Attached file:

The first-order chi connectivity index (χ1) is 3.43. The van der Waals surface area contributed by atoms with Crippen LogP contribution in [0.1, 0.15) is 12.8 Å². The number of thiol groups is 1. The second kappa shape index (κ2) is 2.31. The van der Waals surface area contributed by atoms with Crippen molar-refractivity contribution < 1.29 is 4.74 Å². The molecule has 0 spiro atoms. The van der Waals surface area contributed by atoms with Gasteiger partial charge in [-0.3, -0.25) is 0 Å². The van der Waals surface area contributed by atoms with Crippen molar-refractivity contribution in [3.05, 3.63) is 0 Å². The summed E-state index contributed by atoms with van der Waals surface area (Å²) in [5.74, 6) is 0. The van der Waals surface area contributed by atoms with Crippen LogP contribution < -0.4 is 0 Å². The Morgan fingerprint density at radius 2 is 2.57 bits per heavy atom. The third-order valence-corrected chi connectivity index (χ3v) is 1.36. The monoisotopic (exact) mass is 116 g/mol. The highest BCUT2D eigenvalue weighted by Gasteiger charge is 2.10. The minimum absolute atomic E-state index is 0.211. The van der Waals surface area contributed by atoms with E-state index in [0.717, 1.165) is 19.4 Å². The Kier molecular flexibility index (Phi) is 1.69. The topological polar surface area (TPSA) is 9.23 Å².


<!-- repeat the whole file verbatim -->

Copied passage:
The first-order chi connectivity index (χ1) is 3.43. The van der Waals surface area contributed by atoms with Crippen LogP contribution in [0.1, 0.15) is 12.8 Å². The number of thiol groups is 1. The second kappa shape index (κ2) is 2.31. The van der Waals surface area contributed by atoms with Crippen molar-refractivity contribution < 1.29 is 4.74 Å². The molecule has 0 spiro atoms. The van der Waals surface area contributed by atoms with Gasteiger partial charge in [-0.3, -0.25) is 0 Å². The van der Waals surface area contributed by atoms with Crippen molar-refractivity contribution in [3.05, 3.63) is 0 Å². The summed E-state index contributed by atoms with van der Waals surface area (Å²) in [5.74, 6) is 0. The van der Waals surface area contributed by atoms with Crippen LogP contribution < -0.4 is 0 Å². The Morgan fingerprint density at radius 2 is 2.57 bits per heavy atom. The third-order valence-corrected chi connectivity index (χ3v) is 1.36. The monoisotopic (exact) mass is 116 g/mol. The highest BCUT2D eigenvalue weighted by Gasteiger charge is 2.10. The minimum absolute atomic E-state index is 0.211. The van der Waals surface area contributed by atoms with E-state index in [0.717, 1.165) is 19.4 Å². The Kier molecular flexibility index (Phi) is 1.69. The topological polar surface area (TPSA) is 9.23 Å².